The Boston Diaries

The ongoing saga of a programmer who doesn't live in Boston, nor does he even like Boston, but yet named his weblog/journal “The Boston Diaries.”

Go figure.

Tuesday, September 11, 2001

Yet more reasons to lookout for Outlook

I tried sending Spring the following email:

Date: Tue, 11 Sep 2001 03:42:07 -0400 (EDT)
Subject: Greg's Geocities Site


It seems that Lookout (another fine Microsoft product) had problems with that email. All Spring got was:

Date: Tue, 11 Sep 2001 03:42:07 -0400 (EDT)
Subject: Greg's Geocities Site


Nice, eh?

Of course, in talking with Spring about it, she's of the opinion that this isn't a Lookout problem, as it's happened with someone else we know when he sent email to a mailing list.

Actually, now that I think of it, I think what's happening is that Lookout (and the mailing list software) is not RFC 822 compliant. Or at least, it gets a few details wrong. The line of text can be interpreted at a header line, but the email headers are separated by a blank line:


          A message consists of header fields and, optionally, a body.
     The  body  is simply a sequence of lines containing ASCII charac-
     ters.  It is separated from the headers by a null line  (i.e.,  a
     line with nothing preceding the CRLF).

§ 3.1 of RFC 822

What the programs in question seem to be doing is looking for the first line that doesn't seem to be a header line, and ignoring blank lines altogether.

You know, there are standards for a reason … [As I was writing this entry, I sent another test to Spring, making the first line appear to be a header line. She got the message as I sent it. Perhaps Lookout is explicitely looking for H-T-T-P-: … ]


Spring awoke to the sound of someone pounding on the front door. At the door was Greg in a panic. “Don't you guys answer the phone? Turn on the TV!”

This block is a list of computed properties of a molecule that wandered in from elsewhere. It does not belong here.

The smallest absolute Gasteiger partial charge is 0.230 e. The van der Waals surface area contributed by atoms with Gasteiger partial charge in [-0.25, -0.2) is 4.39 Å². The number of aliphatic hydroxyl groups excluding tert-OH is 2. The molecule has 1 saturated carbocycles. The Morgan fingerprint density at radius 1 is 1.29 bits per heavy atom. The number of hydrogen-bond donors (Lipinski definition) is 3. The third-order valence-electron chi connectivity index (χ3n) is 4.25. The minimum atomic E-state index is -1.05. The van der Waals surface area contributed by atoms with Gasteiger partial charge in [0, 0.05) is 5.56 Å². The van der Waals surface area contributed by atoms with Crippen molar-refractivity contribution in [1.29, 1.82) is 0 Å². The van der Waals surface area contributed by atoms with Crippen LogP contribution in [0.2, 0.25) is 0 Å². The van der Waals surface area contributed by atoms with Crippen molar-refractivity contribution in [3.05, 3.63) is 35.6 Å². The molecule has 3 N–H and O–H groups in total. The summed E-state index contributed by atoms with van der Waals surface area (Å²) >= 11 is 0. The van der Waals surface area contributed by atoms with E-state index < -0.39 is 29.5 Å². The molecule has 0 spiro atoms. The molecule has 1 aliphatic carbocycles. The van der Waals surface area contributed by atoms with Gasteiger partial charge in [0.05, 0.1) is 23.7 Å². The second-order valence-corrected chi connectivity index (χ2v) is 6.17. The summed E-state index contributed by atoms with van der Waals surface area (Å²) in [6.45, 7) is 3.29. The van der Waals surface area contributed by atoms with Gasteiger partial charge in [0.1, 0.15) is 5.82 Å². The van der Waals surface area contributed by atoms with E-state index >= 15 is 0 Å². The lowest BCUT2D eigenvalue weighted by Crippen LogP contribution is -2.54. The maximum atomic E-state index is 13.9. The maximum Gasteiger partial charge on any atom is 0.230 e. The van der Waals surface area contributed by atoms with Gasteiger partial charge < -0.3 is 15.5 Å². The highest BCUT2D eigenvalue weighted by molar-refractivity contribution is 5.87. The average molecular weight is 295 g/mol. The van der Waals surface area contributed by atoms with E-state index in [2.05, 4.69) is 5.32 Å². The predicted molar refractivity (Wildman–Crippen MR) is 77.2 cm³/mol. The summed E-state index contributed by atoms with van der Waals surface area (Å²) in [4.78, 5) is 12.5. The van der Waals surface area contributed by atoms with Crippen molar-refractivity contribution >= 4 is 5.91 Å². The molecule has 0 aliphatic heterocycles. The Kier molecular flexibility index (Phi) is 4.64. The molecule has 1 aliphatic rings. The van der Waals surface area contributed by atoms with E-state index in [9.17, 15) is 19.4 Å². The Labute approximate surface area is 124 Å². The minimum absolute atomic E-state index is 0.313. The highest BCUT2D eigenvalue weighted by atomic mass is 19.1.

We turned it on at 10:28 am, EST, just in time to watch the World Trade Center 1 crumble to the ground.

What a way to wake up.


It was very surreal, watching the coverage of the World Trade Center collapse. Watching the 767 fly into WTC 2 over and over again, thinking back to January of 1986. Or even back to August of 1992, as I sat in the closet watching Hurricane Andrew on the TV as it was thundering its way through our very town.

It didn't seem real. It's too big. The World Trade Center. Gone. Thousands of people, dead. The Pentagon on fire. Four hijackings, at three airports, all within an hour.

Greg was hit very hard by the news. “This is America,” he said. “This isn't supposed to happen here.” He's never seen the WTC in person, nor did he know anyone there, but his reaction was deeply personal. Spring was also hit hard—knowing several people living in New York City, having visited the World Trade Center, and as a former US Army soldier serving in Desert Storm.

I wasn't affected quite as bad. Oh yes, it's horrible what happened, but it wasn't the first time we've had terrorist attacks on our shores. The World Trade Center Bombing in 1993. The Oakland City Bombing in 1994. And (and as far as I've been able to tell, the only one who remembers this) the attempt to bomb the Washington Memorial in 1982. There is nothing you can do to stop a dedicated person (or people). You can raise the bar, but there may be someone who is willing to go higher.

John F. Kennedy once said that there was nothing he, nor the USSS could do if someone really wanted the President dead. I've heard that he said that days before (if not the day before) he was assinated. And obviously, there were about 18 men who wanted to show the US what terrorism is really like.

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